People are always trying to shorten things. "Ur" instead of "your" or "you're" drives me up the wall! Is it really that much more effort to use "to" instead of "2"? Anyway, it's become acceptable and people don't even notice a lot of times. With the behavior of students today, the teachers probably can't wait to get rid of some of them and will pass them rather than have to deal with their behavior issues for another year. That's purely a guess, of course. If it's accepted by the parents, then why should the kids try to do any better? The fact that it IS so acceptable has made me more strident against bad grammar.
I can, in some ways, understand the abbreviations when it comes to texting or Twitter because characters are limited. When replying to posts such as these, I see no reason, other than laziness or ignorance, that would constitute using shorthand, with the exception of the occasional "lol" or "brb". When it comes to "there", "they're", and "their", for example, that's just plain ignorance, I think. "Offenders" were likely taught the difference at some point, but it hasn't been reinforced by repeated correction when used incorrectly, particularly in the case of social networking and texting venues where there isn't anyone to correct them. That's where they spend most of their time "writing". I agree, Unseen, that it doesn't count as writing.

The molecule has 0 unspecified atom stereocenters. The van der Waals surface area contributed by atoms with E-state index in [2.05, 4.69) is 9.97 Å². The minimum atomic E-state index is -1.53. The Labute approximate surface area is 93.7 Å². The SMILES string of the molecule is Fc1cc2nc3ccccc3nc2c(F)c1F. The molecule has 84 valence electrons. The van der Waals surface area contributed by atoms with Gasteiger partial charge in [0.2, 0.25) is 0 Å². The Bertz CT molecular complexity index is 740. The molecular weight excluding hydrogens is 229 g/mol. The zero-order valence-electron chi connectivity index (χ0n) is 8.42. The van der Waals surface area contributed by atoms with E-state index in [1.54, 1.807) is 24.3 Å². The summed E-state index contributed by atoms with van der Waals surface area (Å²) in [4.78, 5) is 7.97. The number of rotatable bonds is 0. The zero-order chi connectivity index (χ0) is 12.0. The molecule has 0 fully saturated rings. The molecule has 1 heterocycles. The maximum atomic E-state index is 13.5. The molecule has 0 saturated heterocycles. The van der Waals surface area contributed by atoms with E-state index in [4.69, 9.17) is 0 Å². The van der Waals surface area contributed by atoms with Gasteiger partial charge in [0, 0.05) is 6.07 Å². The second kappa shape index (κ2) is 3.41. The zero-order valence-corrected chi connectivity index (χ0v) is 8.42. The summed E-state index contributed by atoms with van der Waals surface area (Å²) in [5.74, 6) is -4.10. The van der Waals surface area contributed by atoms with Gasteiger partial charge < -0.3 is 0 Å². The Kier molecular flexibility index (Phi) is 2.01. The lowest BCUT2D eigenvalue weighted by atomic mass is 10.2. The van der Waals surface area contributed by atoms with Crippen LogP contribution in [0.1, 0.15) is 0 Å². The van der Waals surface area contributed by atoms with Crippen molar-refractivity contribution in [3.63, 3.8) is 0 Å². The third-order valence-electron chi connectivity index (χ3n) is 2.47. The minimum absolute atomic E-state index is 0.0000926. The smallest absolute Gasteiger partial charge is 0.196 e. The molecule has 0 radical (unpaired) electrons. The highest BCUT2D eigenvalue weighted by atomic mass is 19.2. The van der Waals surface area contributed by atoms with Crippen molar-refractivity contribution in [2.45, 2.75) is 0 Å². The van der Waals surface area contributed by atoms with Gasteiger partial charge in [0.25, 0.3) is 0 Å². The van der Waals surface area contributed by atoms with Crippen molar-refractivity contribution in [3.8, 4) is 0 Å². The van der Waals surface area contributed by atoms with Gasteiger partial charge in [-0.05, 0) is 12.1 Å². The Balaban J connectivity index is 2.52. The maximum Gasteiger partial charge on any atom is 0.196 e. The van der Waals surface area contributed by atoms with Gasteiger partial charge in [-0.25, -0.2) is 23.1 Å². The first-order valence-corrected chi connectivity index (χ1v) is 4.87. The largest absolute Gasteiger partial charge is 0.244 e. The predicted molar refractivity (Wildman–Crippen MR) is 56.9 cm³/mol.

I, for one, have continued the "grammar Nazi" tradition with my daughter, as well as my roommate. I occasionally correct my friends. A lot of my family is the same way. We correct each other's Facebook posts all the time and are firm believers in the Oxford comma! The only thing I can really do is to make sure my daughter doesn't think it's acceptable.
Don't get me wrong. When texting I use shorthand, too. However, texting, even when you're fluid at it, is a helluva a lot slower than touch typing. But there's no excuse for using that shorthand as though it's standard English and applying it to business communications, term papers, and so on.
One thing one runs into extremely often is confused words, like to/too/two. Here are some commonly confused words (source):
Accept / Except
Affect / Effect
A Lot / Alot
Allusion / Illusion
All Ready / Already
Altogether / All Together
Apart / A Part
Ascent / Assent
Breath / Breathe
Capital / Capitol
Cite / Sight / Site
Complement / Compliment
Conscience / Conscious
Council / Counsel
Elicit / Illicit
Eminent / Immanent / Imminent
Its / It's
Lead / Led
Lie / Lay
Lose / Loose
Novel (two confused meanings)
Passed / Past
Precede / Procede
Principal / Principle
Quote / Quotation
Reluctant / Reticent
Stationary / Stationery
Supposed To / Suppose
Than / Then
Their / There / They're
Through / Threw / Thorough / Though / Thru
To / Too / Two
Who / Which / That
Who / Whom
The list omits "rite" and "right"; I am seeing "right of passage" (for "rite of passage") or "last rights" a lot lately, for some reason.
I have rarely run into an instance where keeping a comma between the last two items creates misunderstanding rather than preventing it.